I live in Pentagon City. Well, I take that back. I pass out in Pentagon City. I actually spend most of my life in the District. As such, I never, ever venture to Clarendon or Ballston, because doing so would require switching Metro trains (the horror). And if I’m going to be taking two Metro trains somewhere, it’s going to be somewhere in the city.
But that anti-Orange-line tune of mine has been changing recently with the discovery of some mighty fantastic food over yonder. The thought of Ray’s Hellburger, for instance, has actually motivated me enough to hunt for my long-lost car, dig it out from whatever snow or months’ worth of leaves it’s under, and drive it to my Virginia neighbors.
And then, through a fluke girls’ dinner with no set plans or reservations (and someone else was driving), I discovered Rustico in Ballston. And I was in love. It’s not that it was super posh or gourmet. No, Rustico is actually quite a laid back joint. It’s just that every dish was perfection. The service was fantastic. The wine was delicious. There wasn’t a hitch to the entire meal. It was one of the best dining experiences I have had in the last year. But in Ballston? Mmkay.
So when the restaurant announced that it was serving brunch last month, I nearly wept. Could it be anything like that dinner that I now-constantly fantasize about? And when is the next possible Brunch O’Clock that I can get myself over there? Not even their Alexandria location serves brunch. This is gonna be great!
Turns out, it’s not your typical brunch. But that sort of creativity was to be expected (required, even) from chef Steve Mannino. For starters, there isn’t a brunch cocktail menu. It’s a full bar, so you can get your mimosas or Marys if you please, but the focus in this Belgian joint is on the beer, of course. Their beer menu has some 400 brews, curated by the great Greg Engert. The selection rivals some of the largest wine menus I’ve seen in restaurants. It’s truly impressive.
The brunch menu isn’t that big. There are starters, main dishes, salads, and of course, their hearth-fired artisan pizzas with a big selection of toppings … But it’s a solid, if small, selection that’s completely thought out. One thing to note is this is definitely not the place for a vegetarian brunch. There are only one or two options, and most of our veggimen went for the meat dishes sans the meat.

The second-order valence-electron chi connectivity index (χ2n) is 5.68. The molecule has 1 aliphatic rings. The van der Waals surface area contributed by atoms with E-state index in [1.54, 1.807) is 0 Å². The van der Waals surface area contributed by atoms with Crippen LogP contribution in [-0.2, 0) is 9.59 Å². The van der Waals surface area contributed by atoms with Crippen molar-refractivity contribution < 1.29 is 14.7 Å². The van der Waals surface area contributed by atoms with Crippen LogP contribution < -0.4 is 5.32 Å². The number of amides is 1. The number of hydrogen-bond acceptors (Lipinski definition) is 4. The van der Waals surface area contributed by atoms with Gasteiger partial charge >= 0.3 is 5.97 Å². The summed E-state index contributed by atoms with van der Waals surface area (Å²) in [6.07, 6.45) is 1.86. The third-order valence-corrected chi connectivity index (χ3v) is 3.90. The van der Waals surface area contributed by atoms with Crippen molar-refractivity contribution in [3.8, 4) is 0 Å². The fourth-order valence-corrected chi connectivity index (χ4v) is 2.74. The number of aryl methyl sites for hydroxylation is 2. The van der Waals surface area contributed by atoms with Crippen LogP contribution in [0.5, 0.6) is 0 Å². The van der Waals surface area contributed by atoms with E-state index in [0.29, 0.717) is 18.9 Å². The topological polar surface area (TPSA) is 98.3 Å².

We started with Mama Mannino’s doughnuts (how can you not?). They arrived still warm, tasting of gorgeous ricotta, and doused in powdered sugar. They were small donut puffs, but so tasty for their size. Definitely the perfect appetizer, if you like to start with something sweet.
Another winner from the starter menu was the smoked salmon tart, topped with spicy cabbage slaw, crème fraiche, and crispy capers. Really, it’s not a tart at all; it’s a smoked salmon pizza—a misrepresentation from the description on the menu. The “tart” was versatile: it could be someone’s sole brunch dish, or a starter to share. It was light and healthy, but still tasty and rich. It’s also very pretty, to boot.
From the brunch options, it was unanimously agreed that the favorite dish was the brisket beef hash. Topped with an egg, sunny side up, and with black pepper biscuits on the side, the hash was set atop a bed of home fries. The meat was tender and full of flavor. It was simple, but delicious. Totally a winter brunch dish.
The truffled couscous carbonara was also a winner. The dish came with bacon and ham bits mixed in with other seasonings, and a poached egg floating in the middle. The couscous had a lovely, delicate mix of spices. It seemed odd to eat couscous with a breakfast spin—a poached egg in the middle, no less—but it worked. The enormous breakfast pizza was also great. Classic country breakfast, topped with sausage, potatoes, peppers, onions, cheese, two eggs, and bacon. Too huge for just one person.
From there, the dishes went downhill a smidge. The croissant sandwich was just okay. A bit too greasy, it came with bacon, egg, lettuce, cheddar cheese and breakfast potatoes on the side, though we ordered it without the bacon (why don’t more places offer turkey bacon?). Missing the bacon probably took away that much-needed salty touch. The egg was oddly not scrambled, which made it a bit hard to eat.
The eggs Benedict comes with Virginia ham, spinach, crab hollandaise, and breakfast potatoes. We ordered it without the ham (yet another veggiman at the table), and the verdict was, “meh.” We’ve had better Bennys. But, we’re Bitches.
The service was excellent. Our waitress was spunky and quick and finished our thoughts before we even expressed what we needed. I had the same experience at dinner. Each server knew the menu inside out and was able to recommend appropriate dishes, beer, and wine. We were a bit late (per usual), and the lovely hostess had no problem bumping our rezzie another half-hour, and then still seating us as soon as we arrived, which I always appreciate.
Plus, the décor is fantastic at Rustico. It wasn’t too loud at brunch, and there’s plenty of seating. Brunch was almost as great as my foodie-orgasmic dinner there. But it was brunch, which is always better than dinner, of course.
The Bitches say: A. Delicious food, great service, comforting setting. Turns out you don’t need the bells and whistles.
4075 Wilson Blvd.
Arlington, VA 22203